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Hans Löffler

Alumnus of the month October 2019

*22 June 1872 in Karlstadt am Main                                                                                                                    † 7 September 1955 in Würzburg

1891    Abitur at the Old Grammar School
             Law studies
1895    First state exam
1899    Second state exam
1899    Legal expert Magistrate Council
1919    Deputy Mayor of Würzburg
1921    Mayor of Würzburg
1933    Forced resignation
1945    Reconstruction Commissioner of the government of Lower Franconia
1946    Second term as Lord Mayor of Würzburg   

In two terms as Lord Mayor, Hans Löffler led Würzburg through the crises of inflation and reconstruction before and after the Third Reich. The former law student of the JMU as well as honorary citizen and honorary senator of the university is therefore to be presented as "alumnus of the month" at the start of the winter semester 2019/20.

Arrival in Würzburg

Hans Löffler grew up at a time when the emerging industrialization and the associated changes had a strong impact on society. As the son of a royal Bavarian fire insurance inspector, he felt he belonged to a "better family" and saw it as his duty to excel at school with top performances. The early death of his father robbed him of his only male role model. Despite this loss, Löffler strove for an extensive academic education. His admission to the Old Grammar School was one of the main reasons for the family's move from Karlstadt to Würzburg.     
For Löffler, the subsequent study of law went hand in hand with active participation in liaison affairs. Thus he spent a large part of his student life for membership in the Corps Bavaria.

A life for the civil service     

After passing the second examination for higher judicial and administrative service at the beginning of 1899, Löffler worked for a short time for a lawyer. However, he did not like this very much, so he entered the service of the city in October of the same year and thus continued his father's tradition as a civil servant. Shortly afterwards, the 28-year-old lawyer was unanimously elected to the legal expert Magistrate Council and confirmed in this office in 1903. In the following years, Löffler was to assume various positions in the city administration, among other things he was responsible for the administration of the war economy during World War I. Löffler was a civil servant through and through and distinguished himself in particular through his diligence and his strict service and thus embodied exemplarily the virtues of the German civil service of the empire.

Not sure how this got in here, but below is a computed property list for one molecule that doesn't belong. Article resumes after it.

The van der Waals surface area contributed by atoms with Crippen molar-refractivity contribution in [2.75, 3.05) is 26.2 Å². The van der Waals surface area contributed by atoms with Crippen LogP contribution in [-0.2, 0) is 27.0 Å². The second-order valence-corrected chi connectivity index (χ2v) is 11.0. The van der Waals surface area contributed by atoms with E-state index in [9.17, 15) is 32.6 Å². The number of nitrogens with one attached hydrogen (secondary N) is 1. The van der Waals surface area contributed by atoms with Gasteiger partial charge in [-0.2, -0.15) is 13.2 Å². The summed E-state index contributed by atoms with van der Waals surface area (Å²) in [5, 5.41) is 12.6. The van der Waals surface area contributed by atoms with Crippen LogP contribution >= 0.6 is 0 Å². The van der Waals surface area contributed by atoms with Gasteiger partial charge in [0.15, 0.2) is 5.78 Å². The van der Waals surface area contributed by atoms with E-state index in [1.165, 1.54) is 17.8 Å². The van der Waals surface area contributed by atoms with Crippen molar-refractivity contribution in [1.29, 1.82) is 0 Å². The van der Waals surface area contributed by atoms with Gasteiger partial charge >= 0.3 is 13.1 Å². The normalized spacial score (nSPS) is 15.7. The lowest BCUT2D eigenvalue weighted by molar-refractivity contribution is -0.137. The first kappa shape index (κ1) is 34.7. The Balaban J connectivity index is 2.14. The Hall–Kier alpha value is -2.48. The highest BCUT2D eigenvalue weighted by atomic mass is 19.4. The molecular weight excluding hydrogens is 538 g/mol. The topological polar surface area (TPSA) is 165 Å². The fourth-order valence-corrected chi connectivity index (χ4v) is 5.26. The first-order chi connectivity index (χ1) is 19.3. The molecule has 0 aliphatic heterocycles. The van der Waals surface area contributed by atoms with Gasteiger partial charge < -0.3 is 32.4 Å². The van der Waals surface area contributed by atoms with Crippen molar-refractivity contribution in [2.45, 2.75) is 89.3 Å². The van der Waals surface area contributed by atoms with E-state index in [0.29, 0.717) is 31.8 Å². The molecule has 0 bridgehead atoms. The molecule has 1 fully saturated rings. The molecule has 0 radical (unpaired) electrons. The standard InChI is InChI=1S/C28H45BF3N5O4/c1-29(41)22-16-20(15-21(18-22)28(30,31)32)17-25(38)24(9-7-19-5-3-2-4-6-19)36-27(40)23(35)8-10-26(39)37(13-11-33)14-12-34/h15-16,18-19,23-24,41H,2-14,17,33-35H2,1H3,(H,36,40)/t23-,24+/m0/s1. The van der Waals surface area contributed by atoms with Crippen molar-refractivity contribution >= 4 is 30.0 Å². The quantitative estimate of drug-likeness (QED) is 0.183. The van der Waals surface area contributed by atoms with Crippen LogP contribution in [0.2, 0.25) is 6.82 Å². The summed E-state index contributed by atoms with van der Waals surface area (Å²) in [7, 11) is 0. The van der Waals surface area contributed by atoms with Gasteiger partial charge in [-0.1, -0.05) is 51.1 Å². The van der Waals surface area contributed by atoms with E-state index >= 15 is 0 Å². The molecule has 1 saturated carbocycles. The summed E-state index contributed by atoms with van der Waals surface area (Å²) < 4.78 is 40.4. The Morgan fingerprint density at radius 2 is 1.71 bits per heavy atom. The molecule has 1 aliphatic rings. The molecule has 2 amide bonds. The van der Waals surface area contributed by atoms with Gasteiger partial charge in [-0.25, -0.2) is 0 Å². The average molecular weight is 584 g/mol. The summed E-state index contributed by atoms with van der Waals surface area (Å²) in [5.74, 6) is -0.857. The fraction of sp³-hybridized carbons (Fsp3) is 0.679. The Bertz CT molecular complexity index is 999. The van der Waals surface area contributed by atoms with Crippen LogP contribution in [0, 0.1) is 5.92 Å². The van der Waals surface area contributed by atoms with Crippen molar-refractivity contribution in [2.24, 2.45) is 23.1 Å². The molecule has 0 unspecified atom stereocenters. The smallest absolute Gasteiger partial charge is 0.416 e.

Work in Würzburg    

With a considerable majority of 10,758 out of 10,768 votes, Hans Löffler was elected Mayor of Würzburg in a direct popular election on 13 February 1921. Due to his many years of experience in the city administration, he was able to carry out this office with great expertise. Here he was regarded as an extremely diligent and conscientious office holder, who understood himself as a non-party representative of the city. His work in and for Würzburg at that time had a significant influence on the city; even today, numerous testimonies of his work can be found. During his activity the Würzburg Flying School and the "New Würzburg Tramways GmbH" were founded, the Luitpold hospital was completed, the waterworks "Lower Main Mill" were put into operation and in 1930 the district Heidingsfeld was incorporated. At the same time, Löffler succeeded during his tenure as Lord Mayor in leading the highly indebted Würzburg out of its precarious financial situation, which threatened to crush the city as a result of the defeat in the war and the emerging world economic crisis.

Expulsion and return

Löffler saw himself as a defender of Weimar democracy and backed Hindenburg's election as President of the Reich. This opposition to Hitler led to Löffler's forced resignation after the Nazis seized power in 1933. He was forced to leave Würzburg and move to Chieming. His longing for the city on the Main remained, however, and so Löffler returned after the destruction of Würzburg, driven by the desire to help with the reconstruction. After initial hesitation, Löffler finally offered his help and, thanks to his political contacts, was soon able to assume the post of Reconstruction Commissioner of the government of Lower Franconia. After he had found his political home in the CSU, his hopes were fulfilled and Löffler was able to run for Mayor again thanks to the resignation of his predecessor. With the assumption of this office, he also took on the mammoth task of rebuilding the almost completely destroyed city, a task to which he devoted himself to until his resignation on July 1, 1948, with the already known diligence and eagerness.

Recommended Reading:

Stickler, Matthias: Neuanfang und Kontinuität: Würzburg in der Weimarer Republik. In: Ulrich Wagner (Hrsg.): Geschichte der Stadt Würzburg. Band III/1–2: Vom Übergang an Bayern bis zum 21. Jahrhundert. 2007, Theiss, Stuttgart 2001–2007.